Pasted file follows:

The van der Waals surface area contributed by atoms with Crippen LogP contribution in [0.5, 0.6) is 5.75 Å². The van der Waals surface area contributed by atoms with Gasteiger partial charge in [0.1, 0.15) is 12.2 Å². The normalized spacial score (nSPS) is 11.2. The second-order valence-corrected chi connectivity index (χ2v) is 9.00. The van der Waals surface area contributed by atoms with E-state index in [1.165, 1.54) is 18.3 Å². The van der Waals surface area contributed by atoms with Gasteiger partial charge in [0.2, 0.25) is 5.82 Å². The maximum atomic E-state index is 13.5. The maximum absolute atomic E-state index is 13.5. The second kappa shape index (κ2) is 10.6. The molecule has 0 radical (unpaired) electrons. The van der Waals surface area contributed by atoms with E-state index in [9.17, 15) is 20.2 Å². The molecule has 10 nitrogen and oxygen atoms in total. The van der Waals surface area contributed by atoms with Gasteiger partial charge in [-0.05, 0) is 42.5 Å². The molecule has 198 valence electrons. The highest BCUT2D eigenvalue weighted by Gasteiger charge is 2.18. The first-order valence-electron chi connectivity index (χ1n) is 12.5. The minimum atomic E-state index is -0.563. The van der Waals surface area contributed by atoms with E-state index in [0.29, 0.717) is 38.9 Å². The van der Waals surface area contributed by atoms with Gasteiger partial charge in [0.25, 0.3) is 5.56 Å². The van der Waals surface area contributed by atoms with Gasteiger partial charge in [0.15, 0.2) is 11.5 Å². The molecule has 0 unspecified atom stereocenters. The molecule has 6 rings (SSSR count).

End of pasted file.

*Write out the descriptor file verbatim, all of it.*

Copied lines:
The van der Waals surface area contributed by atoms with Crippen LogP contribution in [0.5, 0.6) is 5.75 Å². The van der Waals surface area contributed by atoms with Gasteiger partial charge in [0.1, 0.15) is 12.2 Å². The normalized spacial score (nSPS) is 11.2. The second-order valence-corrected chi connectivity index (χ2v) is 9.00. The van der Waals surface area contributed by atoms with E-state index in [1.165, 1.54) is 18.3 Å². The van der Waals surface area contributed by atoms with Gasteiger partial charge in [0.2, 0.25) is 5.82 Å². The maximum atomic E-state index is 13.5. The maximum absolute atomic E-state index is 13.5. The second kappa shape index (κ2) is 10.6. The molecule has 0 radical (unpaired) electrons. The van der Waals surface area contributed by atoms with E-state index in [9.17, 15) is 20.2 Å². The molecule has 10 nitrogen and oxygen atoms in total. The van der Waals surface area contributed by atoms with Gasteiger partial charge in [-0.05, 0) is 42.5 Å². The molecule has 198 valence electrons. The highest BCUT2D eigenvalue weighted by Gasteiger charge is 2.18. The first-order valence-electron chi connectivity index (χ1n) is 12.5. The minimum atomic E-state index is -0.563. The van der Waals surface area contributed by atoms with E-state index in [0.29, 0.717) is 38.9 Å². The van der Waals surface area contributed by atoms with Gasteiger partial charge in [0.25, 0.3) is 5.56 Å². The van der Waals surface area contributed by atoms with Gasteiger partial charge in [0.15, 0.2) is 11.5 Å². The molecule has 0 unspecified atom stereocenters. The molecule has 6 rings (SSSR count).